Tibet, famous lamas (7)

15th century, Tibet, ‘sPyan snga Grags pa byung gnas’ (Chennga Drakpa Jungne), gilt copper, is or was at the Jokhang in Lhasa, published by Ulrich von Schroeder.

Drakpa Jungne (1176-1255), one of the abbots of  the famous Densatil monastery, wears patched garments richly decorated with an incised motif,  the seams marked with beading. His face is painted with cold gold and pigments, the hair is dyed blue, a small vajra sceptre is placed before him on the lotus base.

15th century, Tibet, Dragpa Yungne, gilt copper alloy, private collection, photo by Boran Asian Art, published on http://www.boranasianart.com.

A strikingly similar portrait of this personage, seated on a slightly different lotus base.

15th-16th century circa, Tibet, Gampopa Sonam Rinchen, polychrome stone, private collection, photo by Christie’s.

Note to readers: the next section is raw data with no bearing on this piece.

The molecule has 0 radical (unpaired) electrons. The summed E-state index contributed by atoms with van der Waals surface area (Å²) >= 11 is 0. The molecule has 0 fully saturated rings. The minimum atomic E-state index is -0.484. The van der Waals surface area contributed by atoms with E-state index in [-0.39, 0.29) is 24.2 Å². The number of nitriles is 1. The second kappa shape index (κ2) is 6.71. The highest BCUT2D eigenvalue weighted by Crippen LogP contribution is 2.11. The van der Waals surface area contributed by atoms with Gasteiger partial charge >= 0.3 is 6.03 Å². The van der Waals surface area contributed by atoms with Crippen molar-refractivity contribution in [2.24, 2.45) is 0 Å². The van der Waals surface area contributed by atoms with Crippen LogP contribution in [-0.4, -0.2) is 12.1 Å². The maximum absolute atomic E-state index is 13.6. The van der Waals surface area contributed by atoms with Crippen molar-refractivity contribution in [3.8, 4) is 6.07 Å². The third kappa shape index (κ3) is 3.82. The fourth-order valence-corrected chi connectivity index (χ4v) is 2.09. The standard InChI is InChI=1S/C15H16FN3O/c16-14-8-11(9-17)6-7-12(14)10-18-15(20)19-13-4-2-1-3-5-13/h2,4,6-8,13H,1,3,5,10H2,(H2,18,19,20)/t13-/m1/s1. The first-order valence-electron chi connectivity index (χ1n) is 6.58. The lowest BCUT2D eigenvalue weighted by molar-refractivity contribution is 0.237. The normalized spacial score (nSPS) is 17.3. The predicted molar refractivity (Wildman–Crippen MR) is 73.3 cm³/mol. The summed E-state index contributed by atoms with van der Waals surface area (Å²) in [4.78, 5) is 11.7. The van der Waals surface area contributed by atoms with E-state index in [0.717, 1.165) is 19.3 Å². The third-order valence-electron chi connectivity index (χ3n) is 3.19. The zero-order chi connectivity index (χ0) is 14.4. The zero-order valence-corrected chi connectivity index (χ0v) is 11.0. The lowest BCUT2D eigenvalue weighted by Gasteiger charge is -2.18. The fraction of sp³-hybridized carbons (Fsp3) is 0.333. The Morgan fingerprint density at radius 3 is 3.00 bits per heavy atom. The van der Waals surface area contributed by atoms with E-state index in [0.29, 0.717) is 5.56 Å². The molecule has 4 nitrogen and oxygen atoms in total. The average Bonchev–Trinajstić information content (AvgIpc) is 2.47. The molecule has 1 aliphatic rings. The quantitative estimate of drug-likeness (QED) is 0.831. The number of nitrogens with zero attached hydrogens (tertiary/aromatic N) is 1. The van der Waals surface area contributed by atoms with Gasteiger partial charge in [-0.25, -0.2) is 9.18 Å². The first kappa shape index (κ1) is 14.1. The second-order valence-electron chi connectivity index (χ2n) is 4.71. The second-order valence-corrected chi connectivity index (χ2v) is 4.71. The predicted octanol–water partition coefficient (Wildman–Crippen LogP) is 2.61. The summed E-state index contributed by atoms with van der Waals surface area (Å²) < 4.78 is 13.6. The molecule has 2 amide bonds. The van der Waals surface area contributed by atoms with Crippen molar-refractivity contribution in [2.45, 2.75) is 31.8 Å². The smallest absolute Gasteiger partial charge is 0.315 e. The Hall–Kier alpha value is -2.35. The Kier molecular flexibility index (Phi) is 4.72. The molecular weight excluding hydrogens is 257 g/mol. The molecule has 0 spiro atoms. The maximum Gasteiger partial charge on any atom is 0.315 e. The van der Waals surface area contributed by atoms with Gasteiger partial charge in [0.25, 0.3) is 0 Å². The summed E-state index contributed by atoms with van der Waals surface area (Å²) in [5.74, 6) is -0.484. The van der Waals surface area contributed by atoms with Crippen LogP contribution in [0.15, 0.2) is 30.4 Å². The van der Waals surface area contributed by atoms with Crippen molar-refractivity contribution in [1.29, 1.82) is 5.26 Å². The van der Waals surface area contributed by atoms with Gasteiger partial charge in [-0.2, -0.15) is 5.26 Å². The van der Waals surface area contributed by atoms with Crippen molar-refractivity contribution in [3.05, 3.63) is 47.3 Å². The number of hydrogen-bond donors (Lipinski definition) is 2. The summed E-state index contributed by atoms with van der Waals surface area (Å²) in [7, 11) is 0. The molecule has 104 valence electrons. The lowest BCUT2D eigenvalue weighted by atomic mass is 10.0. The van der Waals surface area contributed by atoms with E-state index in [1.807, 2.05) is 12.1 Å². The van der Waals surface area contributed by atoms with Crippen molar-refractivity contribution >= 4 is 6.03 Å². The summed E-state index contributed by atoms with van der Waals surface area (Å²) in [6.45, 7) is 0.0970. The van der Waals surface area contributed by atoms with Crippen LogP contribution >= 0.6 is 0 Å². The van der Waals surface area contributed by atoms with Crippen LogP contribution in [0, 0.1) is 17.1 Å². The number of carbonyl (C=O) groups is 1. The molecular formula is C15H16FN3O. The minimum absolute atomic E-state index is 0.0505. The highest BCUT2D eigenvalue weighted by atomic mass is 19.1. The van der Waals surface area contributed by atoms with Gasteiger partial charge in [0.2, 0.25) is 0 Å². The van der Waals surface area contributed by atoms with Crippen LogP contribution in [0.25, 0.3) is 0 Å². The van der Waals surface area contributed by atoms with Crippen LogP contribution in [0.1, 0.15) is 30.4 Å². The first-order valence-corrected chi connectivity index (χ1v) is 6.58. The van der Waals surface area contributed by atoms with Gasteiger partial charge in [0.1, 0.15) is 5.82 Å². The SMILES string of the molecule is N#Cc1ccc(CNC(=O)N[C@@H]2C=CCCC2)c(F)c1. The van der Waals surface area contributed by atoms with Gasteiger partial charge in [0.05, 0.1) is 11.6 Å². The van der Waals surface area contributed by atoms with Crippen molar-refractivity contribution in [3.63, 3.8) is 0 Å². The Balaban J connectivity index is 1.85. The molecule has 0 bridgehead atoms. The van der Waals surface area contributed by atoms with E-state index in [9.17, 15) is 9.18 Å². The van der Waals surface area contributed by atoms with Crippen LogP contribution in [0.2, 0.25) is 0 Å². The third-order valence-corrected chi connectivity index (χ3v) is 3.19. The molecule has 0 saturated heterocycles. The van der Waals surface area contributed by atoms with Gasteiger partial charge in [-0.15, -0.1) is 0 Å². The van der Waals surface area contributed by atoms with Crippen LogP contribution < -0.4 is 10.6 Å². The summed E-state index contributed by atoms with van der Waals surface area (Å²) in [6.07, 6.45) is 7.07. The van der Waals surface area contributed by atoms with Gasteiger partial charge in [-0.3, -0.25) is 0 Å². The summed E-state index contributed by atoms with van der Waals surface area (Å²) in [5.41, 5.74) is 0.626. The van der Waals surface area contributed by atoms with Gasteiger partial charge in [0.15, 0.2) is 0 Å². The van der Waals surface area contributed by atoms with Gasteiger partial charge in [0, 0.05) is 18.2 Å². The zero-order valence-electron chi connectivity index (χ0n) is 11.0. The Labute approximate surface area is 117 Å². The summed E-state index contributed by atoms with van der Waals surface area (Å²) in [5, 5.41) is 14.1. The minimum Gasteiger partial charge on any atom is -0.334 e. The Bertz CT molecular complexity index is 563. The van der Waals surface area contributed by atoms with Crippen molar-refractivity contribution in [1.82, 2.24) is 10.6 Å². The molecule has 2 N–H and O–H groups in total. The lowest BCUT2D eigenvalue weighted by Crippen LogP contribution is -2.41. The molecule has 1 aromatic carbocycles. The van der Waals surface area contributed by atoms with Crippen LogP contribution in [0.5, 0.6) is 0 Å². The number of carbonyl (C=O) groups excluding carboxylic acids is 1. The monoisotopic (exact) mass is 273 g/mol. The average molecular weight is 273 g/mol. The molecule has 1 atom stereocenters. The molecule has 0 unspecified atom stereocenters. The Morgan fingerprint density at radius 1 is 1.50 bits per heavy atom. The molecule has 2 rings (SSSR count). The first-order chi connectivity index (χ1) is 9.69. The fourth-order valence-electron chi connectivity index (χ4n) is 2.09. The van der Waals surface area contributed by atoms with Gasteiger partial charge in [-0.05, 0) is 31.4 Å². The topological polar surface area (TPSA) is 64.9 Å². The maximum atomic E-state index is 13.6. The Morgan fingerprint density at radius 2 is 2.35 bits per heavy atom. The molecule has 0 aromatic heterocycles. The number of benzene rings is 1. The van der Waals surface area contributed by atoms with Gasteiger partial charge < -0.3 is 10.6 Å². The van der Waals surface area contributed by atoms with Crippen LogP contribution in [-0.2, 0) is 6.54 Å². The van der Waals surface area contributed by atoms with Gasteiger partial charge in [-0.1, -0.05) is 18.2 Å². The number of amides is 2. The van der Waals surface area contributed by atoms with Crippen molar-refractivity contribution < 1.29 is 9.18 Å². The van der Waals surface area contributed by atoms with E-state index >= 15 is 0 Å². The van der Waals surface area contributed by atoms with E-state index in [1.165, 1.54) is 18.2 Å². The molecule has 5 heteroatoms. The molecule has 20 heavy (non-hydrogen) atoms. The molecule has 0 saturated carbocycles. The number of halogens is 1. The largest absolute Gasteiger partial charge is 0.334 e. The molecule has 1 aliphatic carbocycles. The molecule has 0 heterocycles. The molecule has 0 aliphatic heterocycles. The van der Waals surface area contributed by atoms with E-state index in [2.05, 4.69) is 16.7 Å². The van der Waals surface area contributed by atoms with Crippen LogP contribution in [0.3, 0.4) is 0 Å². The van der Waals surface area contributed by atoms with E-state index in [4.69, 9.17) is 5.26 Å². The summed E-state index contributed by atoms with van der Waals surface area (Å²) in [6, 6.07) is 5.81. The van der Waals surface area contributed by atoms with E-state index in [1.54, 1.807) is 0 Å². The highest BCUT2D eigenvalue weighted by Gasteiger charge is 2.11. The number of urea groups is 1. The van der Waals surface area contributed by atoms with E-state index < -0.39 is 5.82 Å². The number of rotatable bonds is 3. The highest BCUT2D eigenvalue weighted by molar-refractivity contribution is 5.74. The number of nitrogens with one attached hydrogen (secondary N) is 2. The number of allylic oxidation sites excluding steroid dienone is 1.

Gampopa Sonam Rinchen (1079-1153) was a doctor before entering the Kadam order and eventually founding a Kagyu monastery (Daklha Gampo) and becoming a teacher.

The ‘man from Gampo’ holds a flaming jewel between his cupped hands.

16th century, Tibet, Tenzin Lhundrup, bronze (copper alloy), labelled ‘Mahasiddha’, private collection, photo by Sotheby’s.

This lama has a mahasiddha appearance because he was a (Tibetan) teacher of the Naropa tradition. His braided hair is topped with a half-vajra finial and he holds a vajra sceptre and a skull cup. He is adorned with beaded jewellery and accessories with a large floral design (anti-caste) and sits on a human hide.

16th century circa, Tibet, Yuthok Yonten Gonpo, Tibetan Brass Traditions, was at the Jokhang in Lhasa, published by Ulrich von Schroeder.

Yuthok Yonten (the elder), an  8th century physician, probably held a medicine jar or a long-life vase in his cupped hands.  His face is painted with cold gold and pigments. His hair is split into three bunches (trishiki) and two long strands dropping over his shoulders.

16th century, Eastern Tibet, Yuthok Yönten Gonpo or Tangtong Gyalpo, copper with pigments, at the Los Angeles County Museum of Art (USA).

The right hand is held in the teaching gesture and holds a pill between the thumb and forefinger, the left hand sustains a long-life vase.


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